Ultimately, the amount of time it will take to finalize a divorce when children are involved depends on the level of disagreement between the parents. Parents who are on the same page regarding child custody and child support issues won’t require as much time to finalize those decisions through the court.
However, if there is disagreement, you can expect to spend a lot of time determining arrangements for the child(ren) and their care, deciding on child support payments, and setting a visitation schedule.
Divorce involving children is complex, and it warrants the support of an experienced family law attorney. You don’t want to give up your rights as a parent, even if the case drags on for a long time and you just want to move on. There are severe long-term ramifications to what the court decides. If you have legal questions about navigating a divorce that involves your children, then contact me right away for support.
How Complicated is the Division of Assets?
Division of assets is also a significant factor that affects the divorce timeline. Texas is considered a community property state, which means that any assets acquired during the marriage are considered jointly owned by both parties. Therefore, assets are typically divided in half during a divorce in Texas.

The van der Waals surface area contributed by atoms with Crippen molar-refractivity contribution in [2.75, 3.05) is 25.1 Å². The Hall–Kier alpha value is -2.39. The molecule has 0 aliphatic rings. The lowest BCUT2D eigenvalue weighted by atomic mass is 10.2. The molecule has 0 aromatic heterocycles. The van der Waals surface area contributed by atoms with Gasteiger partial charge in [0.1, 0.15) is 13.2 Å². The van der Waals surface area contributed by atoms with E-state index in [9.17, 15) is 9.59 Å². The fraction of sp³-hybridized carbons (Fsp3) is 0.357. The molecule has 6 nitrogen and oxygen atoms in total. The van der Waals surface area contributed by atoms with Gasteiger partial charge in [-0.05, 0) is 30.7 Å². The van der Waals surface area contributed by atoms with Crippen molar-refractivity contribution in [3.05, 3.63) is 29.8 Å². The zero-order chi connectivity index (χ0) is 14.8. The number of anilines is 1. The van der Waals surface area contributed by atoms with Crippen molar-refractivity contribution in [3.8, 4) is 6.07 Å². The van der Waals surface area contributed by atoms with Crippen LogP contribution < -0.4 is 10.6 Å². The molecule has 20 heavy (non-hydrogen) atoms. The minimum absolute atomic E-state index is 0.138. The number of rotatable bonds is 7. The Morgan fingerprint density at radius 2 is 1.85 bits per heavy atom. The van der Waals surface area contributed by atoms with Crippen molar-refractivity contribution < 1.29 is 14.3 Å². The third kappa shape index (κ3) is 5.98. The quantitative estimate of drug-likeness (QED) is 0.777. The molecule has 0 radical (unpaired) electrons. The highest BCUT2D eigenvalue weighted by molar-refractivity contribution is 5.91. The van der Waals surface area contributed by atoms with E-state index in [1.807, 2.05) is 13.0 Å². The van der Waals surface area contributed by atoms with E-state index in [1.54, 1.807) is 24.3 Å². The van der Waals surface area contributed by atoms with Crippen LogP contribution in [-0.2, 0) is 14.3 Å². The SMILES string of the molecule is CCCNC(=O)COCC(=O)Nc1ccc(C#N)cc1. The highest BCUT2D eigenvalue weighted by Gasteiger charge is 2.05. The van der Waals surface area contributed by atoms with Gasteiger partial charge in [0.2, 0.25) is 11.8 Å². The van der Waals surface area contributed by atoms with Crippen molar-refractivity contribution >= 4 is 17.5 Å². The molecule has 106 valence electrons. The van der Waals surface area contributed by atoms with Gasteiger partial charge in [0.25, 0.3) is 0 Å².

However, if one spouse believes that certain property should be considered separate from this division (e.g., a boat, a second home, or a certain vehicle), then the court will intervene and request a provision of proof. This requires strong recordkeeping and a paper trail to support the claim. Sorting through this issue will certainly add time to the divorce.
Consider some additional issues within asset division that will affect the timeline of a divorce:
- A significant number of assets
- Large dollar amounts of assets
- Joint checking accounts, savings accounts, retirement accounts, etc
- Assets tied to a business jointly owned by the divorcing couple
Think of it like this. If the assets are heavily intertwined between you and your ex-spouse, then it will lengthen the divorce timeline. Those roots took a long time to grow, and it will not be easy to uproot what was planted over a prolonged period of time.
On the other hand, if the division of assets is clearly defined, such as in the case where there is a prenuptial agreement, then the division of assets may not prolong the timeline.